Zend\Diactoros\Stream is an implementation of Psr\Http\Message\StreamInterface, and provides a number of facilities around manipulating the composed PHP stream resource. The constructor accepts a stream, which may be either:

  • a stream identifier; e.g., php://input, a filename, etc.
  • a PHP stream resource

If a stream identifier is provided, an optional second parameter may be provided, the file mode by which to fopen the stream.

ServerRequest objects by default use a php://input stream set to read-only; Response objects by default use a php://memory with a mode of wb+, allowing binary read/write access.

In most cases, you will not interact with the Stream object directly.


Zend\Diactoros\UploadedFile is an implementation of Psr\Http\Message\UploadedFileInterface, and provides abstraction around a single uploaded file, including behavior for interacting with it as a stream or moving it to a filesystem location.

In most cases, you will only use the methods defined in the UploadedFileInterface.



The class Zend\Diactoros\Server is deprecated as of the 1.8.0 release. We recommend using the class Zend\HttpHandlerRunner\RequestHandlerRunner via the package zendframework/zend-httphandlerrunner instead.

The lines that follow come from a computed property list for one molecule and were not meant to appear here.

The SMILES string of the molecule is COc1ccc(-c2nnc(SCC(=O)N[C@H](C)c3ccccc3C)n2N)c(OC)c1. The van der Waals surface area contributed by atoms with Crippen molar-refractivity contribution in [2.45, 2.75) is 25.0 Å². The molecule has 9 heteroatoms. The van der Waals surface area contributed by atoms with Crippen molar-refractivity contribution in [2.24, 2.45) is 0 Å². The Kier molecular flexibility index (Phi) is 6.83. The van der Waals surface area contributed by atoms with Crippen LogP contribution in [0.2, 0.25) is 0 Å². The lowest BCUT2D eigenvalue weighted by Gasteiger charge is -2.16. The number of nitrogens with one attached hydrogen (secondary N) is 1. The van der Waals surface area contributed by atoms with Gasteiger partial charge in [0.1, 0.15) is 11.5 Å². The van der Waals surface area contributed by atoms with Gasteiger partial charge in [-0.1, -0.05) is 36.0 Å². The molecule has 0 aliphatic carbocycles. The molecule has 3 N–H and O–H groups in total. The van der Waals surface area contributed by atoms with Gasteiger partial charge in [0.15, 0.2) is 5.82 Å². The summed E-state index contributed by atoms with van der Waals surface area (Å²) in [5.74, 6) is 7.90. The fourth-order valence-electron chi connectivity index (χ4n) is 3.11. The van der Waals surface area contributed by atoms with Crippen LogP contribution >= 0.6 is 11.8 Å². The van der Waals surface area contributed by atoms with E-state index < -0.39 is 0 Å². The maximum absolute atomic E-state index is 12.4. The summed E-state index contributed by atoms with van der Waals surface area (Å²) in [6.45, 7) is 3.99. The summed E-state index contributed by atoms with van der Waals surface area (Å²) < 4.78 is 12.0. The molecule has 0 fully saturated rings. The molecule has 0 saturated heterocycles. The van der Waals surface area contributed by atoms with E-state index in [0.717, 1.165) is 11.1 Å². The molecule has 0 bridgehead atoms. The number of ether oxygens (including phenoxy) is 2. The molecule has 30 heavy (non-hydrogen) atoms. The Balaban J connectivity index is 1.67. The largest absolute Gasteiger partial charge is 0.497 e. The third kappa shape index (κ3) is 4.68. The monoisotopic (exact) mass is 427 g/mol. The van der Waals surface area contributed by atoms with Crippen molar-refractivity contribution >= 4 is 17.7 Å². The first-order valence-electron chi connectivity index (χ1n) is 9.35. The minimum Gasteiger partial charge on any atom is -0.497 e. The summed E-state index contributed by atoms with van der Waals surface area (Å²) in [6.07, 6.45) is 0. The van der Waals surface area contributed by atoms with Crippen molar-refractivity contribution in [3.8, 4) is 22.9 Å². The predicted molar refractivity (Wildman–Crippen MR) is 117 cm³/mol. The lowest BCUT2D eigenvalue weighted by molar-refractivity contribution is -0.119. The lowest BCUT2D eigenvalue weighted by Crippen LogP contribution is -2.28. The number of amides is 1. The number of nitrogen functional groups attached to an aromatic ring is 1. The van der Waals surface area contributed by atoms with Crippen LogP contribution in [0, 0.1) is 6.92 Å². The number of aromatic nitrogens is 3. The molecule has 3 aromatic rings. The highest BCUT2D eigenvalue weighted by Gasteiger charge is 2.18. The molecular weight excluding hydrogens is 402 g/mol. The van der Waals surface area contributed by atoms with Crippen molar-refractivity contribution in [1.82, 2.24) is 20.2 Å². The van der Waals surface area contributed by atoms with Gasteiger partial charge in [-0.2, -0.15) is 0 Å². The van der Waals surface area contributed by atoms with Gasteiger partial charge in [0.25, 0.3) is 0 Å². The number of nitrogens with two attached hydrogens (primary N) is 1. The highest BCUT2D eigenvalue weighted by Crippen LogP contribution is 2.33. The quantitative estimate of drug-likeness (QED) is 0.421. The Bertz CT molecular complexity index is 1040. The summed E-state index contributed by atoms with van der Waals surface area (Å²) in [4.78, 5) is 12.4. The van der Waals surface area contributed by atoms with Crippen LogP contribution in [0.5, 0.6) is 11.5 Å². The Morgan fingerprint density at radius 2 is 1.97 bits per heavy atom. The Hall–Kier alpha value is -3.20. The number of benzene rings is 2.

Zend\Diactoros\Server represents a server capable of executing a callback. It has four methods:

class Server
    public function __construct(
        callable $callback,
        Psr\Http\Message\ServerRequestInterface $request,
        Psr\Http\Message\ResponseInterface $response
    public static function createServer(
        callable $callback,
        array $server,  // usually $_SERVER
        array $query,   // usually $_GET
        array $body,    // usually $_POST
        array $cookies, // usually $_COOKIE
        array $files    // usually $_FILES
    public static function createServerFromRequest(
        callable $callback,
        Psr\Http\Message\ServerRequestInterface $request,
        Psr\Http\Message\ResponseInterface $response = null
    public function setEmitter(Response\EmitterInterface $emitter);
    public function listen(callable $finalHandler = null);

You can create an instance of the Server using any of the constructor, createServer(), or createServerFromRequest() methods. If you wish to use the default request and response implementations, createServer($middleware, $_SERVER, $_GET, $_POST, $_COOKIE, $_FILES) is the recommended option, as this method will also marshal the ServerRequest object based on the PHP request environment. If you wish to use your own implementations, pass them to the constructor or createServerFromRequest() method (the latter will create a default Response instance if you omit it).

listen() executes the callback. If a $finalHandler is provided, it will be passed as the third argument to the $callback registered with the server.